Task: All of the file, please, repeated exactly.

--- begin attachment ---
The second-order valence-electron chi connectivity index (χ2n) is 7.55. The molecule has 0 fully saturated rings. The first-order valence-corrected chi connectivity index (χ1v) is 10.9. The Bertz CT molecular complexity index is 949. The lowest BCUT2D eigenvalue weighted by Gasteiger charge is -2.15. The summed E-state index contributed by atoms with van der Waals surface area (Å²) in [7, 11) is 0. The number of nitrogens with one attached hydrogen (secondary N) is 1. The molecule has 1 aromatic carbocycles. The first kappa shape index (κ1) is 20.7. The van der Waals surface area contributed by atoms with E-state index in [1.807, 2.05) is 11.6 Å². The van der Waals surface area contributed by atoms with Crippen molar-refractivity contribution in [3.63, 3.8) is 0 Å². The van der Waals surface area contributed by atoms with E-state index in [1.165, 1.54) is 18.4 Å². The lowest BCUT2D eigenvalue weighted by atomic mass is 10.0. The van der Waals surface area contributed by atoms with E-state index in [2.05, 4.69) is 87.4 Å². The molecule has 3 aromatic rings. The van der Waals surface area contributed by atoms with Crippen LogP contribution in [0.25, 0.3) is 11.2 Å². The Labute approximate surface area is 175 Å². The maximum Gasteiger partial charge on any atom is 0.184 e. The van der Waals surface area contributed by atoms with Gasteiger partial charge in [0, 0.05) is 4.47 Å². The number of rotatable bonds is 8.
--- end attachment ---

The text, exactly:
The second-order valence-electron chi connectivity index (χ2n) is 7.55. The molecule has 0 fully saturated rings. The first-order valence-corrected chi connectivity index (χ1v) is 10.9. The Bertz CT molecular complexity index is 949. The lowest BCUT2D eigenvalue weighted by Gasteiger charge is -2.15. The summed E-state index contributed by atoms with van der Waals surface area (Å²) in [7, 11) is 0. The number of nitrogens with one attached hydrogen (secondary N) is 1. The molecule has 1 aromatic carbocycles. The first kappa shape index (κ1) is 20.7. The van der Waals surface area contributed by atoms with E-state index in [1.807, 2.05) is 11.6 Å². The van der Waals surface area contributed by atoms with Crippen molar-refractivity contribution in [3.63, 3.8) is 0 Å². The van der Waals surface area contributed by atoms with E-state index in [1.165, 1.54) is 18.4 Å². The lowest BCUT2D eigenvalue weighted by atomic mass is 10.0. The van der Waals surface area contributed by atoms with E-state index in [2.05, 4.69) is 87.4 Å². The molecule has 3 aromatic rings. The van der Waals surface area contributed by atoms with Crippen LogP contribution in [0.25, 0.3) is 11.2 Å². The Labute approximate surface area is 175 Å². The maximum Gasteiger partial charge on any atom is 0.184 e. The van der Waals surface area contributed by atoms with Gasteiger partial charge in [0, 0.05) is 4.47 Å². The number of rotatable bonds is 8.